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William G. Resh and Haram Lee Zook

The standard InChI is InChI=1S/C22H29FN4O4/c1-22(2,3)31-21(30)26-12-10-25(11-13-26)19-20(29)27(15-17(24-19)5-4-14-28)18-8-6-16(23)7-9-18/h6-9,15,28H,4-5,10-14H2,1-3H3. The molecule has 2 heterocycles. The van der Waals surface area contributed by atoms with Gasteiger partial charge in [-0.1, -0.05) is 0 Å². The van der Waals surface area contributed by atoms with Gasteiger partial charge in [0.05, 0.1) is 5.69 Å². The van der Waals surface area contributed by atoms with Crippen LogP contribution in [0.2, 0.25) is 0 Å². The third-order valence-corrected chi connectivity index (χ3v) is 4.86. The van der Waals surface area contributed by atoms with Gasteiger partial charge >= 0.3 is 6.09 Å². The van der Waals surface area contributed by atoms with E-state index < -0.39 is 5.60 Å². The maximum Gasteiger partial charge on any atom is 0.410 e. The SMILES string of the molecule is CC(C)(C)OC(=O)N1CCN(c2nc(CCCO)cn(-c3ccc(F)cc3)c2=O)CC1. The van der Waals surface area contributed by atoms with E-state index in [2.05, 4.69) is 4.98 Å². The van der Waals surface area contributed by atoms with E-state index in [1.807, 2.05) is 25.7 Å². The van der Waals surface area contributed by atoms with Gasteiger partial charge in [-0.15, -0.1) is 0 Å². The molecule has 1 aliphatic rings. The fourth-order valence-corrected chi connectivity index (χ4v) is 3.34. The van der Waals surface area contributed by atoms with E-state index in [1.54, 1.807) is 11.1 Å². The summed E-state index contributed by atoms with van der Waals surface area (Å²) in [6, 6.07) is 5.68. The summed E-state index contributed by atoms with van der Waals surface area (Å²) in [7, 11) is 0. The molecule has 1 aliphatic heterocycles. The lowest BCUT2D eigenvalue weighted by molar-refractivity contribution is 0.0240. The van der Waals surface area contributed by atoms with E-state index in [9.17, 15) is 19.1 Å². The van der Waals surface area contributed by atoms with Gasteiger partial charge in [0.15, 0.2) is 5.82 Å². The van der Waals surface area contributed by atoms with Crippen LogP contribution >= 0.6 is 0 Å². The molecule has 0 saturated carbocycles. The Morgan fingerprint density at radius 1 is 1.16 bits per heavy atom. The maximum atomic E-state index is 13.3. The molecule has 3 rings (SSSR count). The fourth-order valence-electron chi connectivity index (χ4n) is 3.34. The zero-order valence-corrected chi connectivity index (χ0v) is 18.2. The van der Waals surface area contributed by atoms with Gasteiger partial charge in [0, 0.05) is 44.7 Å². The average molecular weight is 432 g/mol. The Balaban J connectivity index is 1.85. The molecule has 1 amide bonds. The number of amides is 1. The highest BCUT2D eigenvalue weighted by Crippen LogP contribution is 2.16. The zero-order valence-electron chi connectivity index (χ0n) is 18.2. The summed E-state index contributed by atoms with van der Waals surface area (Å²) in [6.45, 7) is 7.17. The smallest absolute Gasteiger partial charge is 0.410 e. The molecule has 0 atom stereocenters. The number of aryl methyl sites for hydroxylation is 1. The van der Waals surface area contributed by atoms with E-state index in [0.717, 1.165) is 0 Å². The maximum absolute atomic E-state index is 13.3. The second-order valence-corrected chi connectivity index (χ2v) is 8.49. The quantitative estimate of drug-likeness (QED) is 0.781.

In this chapter, we examine various perspectives of bureaucratic delegation and control in political science and public administration scholarship. Congress must (with notable exceptions) naturally defer power to the administrative state as a function of the complexity of modern policy demands and political polarization. Within this dynamic, presidents seek to substitute their policy judgment for that of the Congress, the judiciary, and the career bureaucracy through tools of the modern administrative presidency. At the same time, as substantive experts and legal authorities, career administrators and professionals in federal agencies and partnering organizations tasked with the responsibility of policy implementation can influence policy profoundly. In this chapter, we assess research that examines legislative and executive attempts to control bureaucratic behavior. We focus on the inherent dilemmas that emerge in terms of empirical evidence of the various claims put forward by this research and its implications in American constitutional governance.